January 10, 2009
I’m going to take a slight detour in the internal communication series and write a little about working with difficult alters. It is crucial to work with these internal parts, no matter how challenging and hopeless things seem in the beginning. Your therapy and healing will never be resolved unless you approach the issues connected with these difficult insiders.
And for that matter, the whole process of building a connection with these difficult, complicated insiders is based on building good communication skills with them, so in that sense, this post is still part of the internal communication series. System work, in whatever way it happens, is a critical part of internal communication and the overall healing journey for everyone with Dissociative Identity Disorder (DID/MPD).
Insiders may first appear in your therapy process being difficult – obstinate, obnoxious, aggressive, scary – and they may maintain destructive behaviors for a long time, but regardless of where they start, any alter within your system can become a helper or a protector. If you as the person truly want to achieve healing, then the healing of your difficult insiders can and will happen as well. No matter how difficult they initially present, they can become productive, helpful, positive members of your system.
Remember, even as a multiple, you are still one whole person. If any of your insiders are left to behave obnoxiously, or if they maintain their destructive negative goals, their behaviors and feelings will affect you and the outside people that interact with you. You cannot block off your “problem parts” and pretend they don’t exist and still expect to achieve positive healing. ALL of your insiders have to have the chance to heal, including the people you are afraid of or the ones about whom you don’t immediately find anything likable.
Some difficult alters are destructive by their own choice and design. They do what they do because they purposefully want to be negative and interrupting. Other difficult situations are complicated simply because the issues at hand are very complex and emotionally challenging. Those internal parts may not want to be as much “trouble” as they are, but until their issues are more resolved, they may not know what else to do.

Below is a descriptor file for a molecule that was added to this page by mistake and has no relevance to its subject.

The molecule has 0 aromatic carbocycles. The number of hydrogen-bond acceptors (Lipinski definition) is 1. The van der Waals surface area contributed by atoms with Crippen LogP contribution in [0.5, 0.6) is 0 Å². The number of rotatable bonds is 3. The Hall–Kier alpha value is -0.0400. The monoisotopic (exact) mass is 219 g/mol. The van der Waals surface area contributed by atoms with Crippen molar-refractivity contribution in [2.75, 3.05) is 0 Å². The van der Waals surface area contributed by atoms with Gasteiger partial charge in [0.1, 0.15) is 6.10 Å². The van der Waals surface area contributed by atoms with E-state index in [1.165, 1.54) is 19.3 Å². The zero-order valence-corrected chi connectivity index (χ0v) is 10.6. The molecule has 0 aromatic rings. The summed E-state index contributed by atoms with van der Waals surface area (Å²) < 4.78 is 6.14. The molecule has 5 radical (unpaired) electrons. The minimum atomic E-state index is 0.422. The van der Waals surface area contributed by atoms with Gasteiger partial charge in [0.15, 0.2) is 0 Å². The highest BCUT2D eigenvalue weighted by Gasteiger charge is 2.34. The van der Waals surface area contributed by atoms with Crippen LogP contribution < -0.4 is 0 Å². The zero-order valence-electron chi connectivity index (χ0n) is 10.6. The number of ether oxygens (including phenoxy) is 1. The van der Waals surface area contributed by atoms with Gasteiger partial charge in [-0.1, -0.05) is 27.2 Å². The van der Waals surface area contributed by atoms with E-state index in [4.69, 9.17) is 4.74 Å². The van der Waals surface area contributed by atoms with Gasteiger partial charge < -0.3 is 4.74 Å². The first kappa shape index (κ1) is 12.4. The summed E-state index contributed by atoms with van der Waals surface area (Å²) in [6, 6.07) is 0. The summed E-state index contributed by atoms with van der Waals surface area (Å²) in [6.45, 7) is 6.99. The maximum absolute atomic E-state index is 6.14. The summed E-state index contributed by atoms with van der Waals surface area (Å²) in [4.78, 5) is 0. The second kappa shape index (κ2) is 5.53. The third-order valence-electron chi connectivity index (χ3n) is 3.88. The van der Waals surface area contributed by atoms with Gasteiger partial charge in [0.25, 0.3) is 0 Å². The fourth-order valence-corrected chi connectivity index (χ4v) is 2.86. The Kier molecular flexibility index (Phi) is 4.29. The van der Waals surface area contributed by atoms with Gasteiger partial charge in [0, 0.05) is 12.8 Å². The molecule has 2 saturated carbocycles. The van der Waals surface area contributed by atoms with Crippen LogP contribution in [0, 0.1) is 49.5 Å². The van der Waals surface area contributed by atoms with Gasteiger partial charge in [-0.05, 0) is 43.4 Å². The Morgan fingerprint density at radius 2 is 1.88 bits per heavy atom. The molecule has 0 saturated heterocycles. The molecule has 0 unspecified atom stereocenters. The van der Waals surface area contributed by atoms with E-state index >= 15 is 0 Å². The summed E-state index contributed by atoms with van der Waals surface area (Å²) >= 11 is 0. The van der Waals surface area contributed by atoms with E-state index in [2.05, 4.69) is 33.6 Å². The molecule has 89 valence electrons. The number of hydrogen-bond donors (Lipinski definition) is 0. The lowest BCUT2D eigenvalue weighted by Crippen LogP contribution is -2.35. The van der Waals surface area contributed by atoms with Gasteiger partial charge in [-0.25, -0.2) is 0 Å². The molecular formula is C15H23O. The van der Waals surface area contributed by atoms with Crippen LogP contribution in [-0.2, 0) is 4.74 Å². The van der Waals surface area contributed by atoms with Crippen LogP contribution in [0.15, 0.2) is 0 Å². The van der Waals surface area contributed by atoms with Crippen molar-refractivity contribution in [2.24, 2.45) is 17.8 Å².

Who do I define as a difficult alters? Some examples are:
- Those that purposefully sabotage or terminate your therapy and your healing process.
- Those that are self-destructive, violent to the body, or harmful to the body in any variety of ways.
- Those that sabotage other people within the system, including hurting or negatively manipulating others, blinding them, locking them up, abusing them, etc.
- Those that are willing to hurt outside helpers – any of the people that are legitimately trying to promote healing. Any version of hurting the helpers – verbally, physically, emotionally, monetarily, violently, etc. – counts as being difficult and destructive to your treatment and to your system overall.
- Those that cannot contain the new learning and tend to repeat the same negative behaviors over and over.
- Whoever the system members themselves define as “difficult” or “challenging” because those parts hold issues or feelings that are particularly hard for them to work with.
- Those that have trouble connecting to the current day, time, place.
- Those that act out their trauma instead of talking about their trauma.
- Those that stay locked in trauma memories and do not see or interact with the current day, time, place, etc.
- Those that adamantly insist on staying hidden, separated, and amnesiac from the others inside.
The quick answer to address these complicated insiders is to speak to them. Talk to them. Get to know them. Try to understand them. Listen to their perspective on life. Even these insiders can be and should be approached in your therapy sessions. I can promise you, if you avoid talking to these insiders, they will continue to act out their issues. Ignoring them frequently means they will just act out more to get your attention.
It is essential to approach these insiders knowing they have had their job for a reason. You might not like the reason, or understand their reason, but the point is, they are doing what they do because they believe it is helping to achieve a goal that they want. Try to understand what it is that they are doing. Why are they acting out like that? What do they believe? What do they value? From their framework, does their behavior make sense?
Really listen closely to understand why they are doing what they are doing. Work hard to hear and listen to their perspective. You might be pleasantly surprised to hear that their goals are not as “bad” as you might have originally thought they were. The main difference is that you might not agree with the visible behaviors.
Once you have an understanding of why they are doing what they are doing, you can work with them to problem solve and find new ways – more positive and helpful ways – to get what they want. You can begin negotiations on what helpful and positive goals will be.
And the whole process starts by talking to them. Communicate with them. Let them talk to your therapist. Let them get involved in the healing process. Remember, if they aren’t helping the healing process, they’ll continue to hurt it.
Kathy Broady LCSW
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